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How Do You “Prove” a Will is Valid?

After your death, your will provides an estate planning roadmap for distributing your property to your chosen beneficiaries. You may be wondering how a probate court will know whether or not a particular document is actually your will. In other words, how does one go about proving a will is valid?

California, like all states, requires a will to be signed in the presence of at least two witnesses. The reason for this is to maximize the chance that at least one person—one of the witnesses—will be available to authenticate the will as valid should a dispute arise. Of course, since you may sign your will years (or decades) before your death, what happens if the witnesses are difficult to locate or unavailable?

One solution is to incorporate a “self-proving affidavit” into the will. This is a notarized document signed by the person making the will, together with the witnesses, in which they all affirm, under penalty of perjury, that the accompanying will is genuine. Most states will accept such an affidavit as proof of a will’s validity without the need for live witness testimony.

California does not necessarily require such an affidavit: the will itself may contain an “attestation” clause where the witnesses affirm the will was signed in their presence on the date specified. This attestation clause does not need to be notarized, although it can be.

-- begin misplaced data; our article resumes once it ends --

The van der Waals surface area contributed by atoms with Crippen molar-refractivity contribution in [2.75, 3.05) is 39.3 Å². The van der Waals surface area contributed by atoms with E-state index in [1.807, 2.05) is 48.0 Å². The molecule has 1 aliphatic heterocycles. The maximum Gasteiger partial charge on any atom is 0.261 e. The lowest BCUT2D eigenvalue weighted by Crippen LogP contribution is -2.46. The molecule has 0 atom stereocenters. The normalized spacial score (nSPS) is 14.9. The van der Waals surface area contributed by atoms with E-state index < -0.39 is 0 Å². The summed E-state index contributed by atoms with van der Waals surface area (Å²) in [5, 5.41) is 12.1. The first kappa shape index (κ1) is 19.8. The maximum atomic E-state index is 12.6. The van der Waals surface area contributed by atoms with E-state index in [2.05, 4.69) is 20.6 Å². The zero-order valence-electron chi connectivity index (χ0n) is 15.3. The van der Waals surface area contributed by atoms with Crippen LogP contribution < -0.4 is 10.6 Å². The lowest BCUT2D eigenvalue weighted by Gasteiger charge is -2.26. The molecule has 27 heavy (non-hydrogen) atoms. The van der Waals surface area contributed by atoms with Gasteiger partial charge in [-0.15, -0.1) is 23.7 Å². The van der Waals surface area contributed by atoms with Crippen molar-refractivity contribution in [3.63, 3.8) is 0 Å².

Notarization is Not a Substitute for Two Witnesses

It is important to understand, however, that notarizing a will is not sufficient on its own to make it valid or self-proving. A notary can only authenticate an affidavit or declaration, not a will. And as explained above, a will requires at least two witnesses.

And if you do choose to have your will notarized, make sure the notary is not also one of the witnesses. A number of states have said held a person can be a notary or a witness, but not both. (A notary, after all, cannot authenticate his or her own signature.) Just recently the Wyoming Supreme Court addressed such a case. A will submitted for probate was witnessed by two people, including a notary who also notarized the document. Neither witness could recall actually signing the will. The Wyoming court said the will could not be “self-proving” in this case because the notary improperly authenticated her own signature. The will itself may still be proven valid, however, based on other evidence of its “due execution.”

Likewise, California law provides a will can be proven even without an affidavit or attestation clause. For example, a probate court can still admit a will if one of the witnesses is available to testify as to its authenticity. The court may also look at “proof of the handwriting” of the person making the will or an “affidavit of a person with personal knowledge of the circumstances of the execution.”

Need Advice from an Estate Planning Lawyer?

While the requirements for proving a will are not onerous, they must be followed to the letter in order to avoid potential problems down the road. That is why you should never make a will without consulting a qualified San Diego estate planning attorney. Contact the Law Office of Scott C. Soady today if you would like to speak with an attorney about your estate planning needs.

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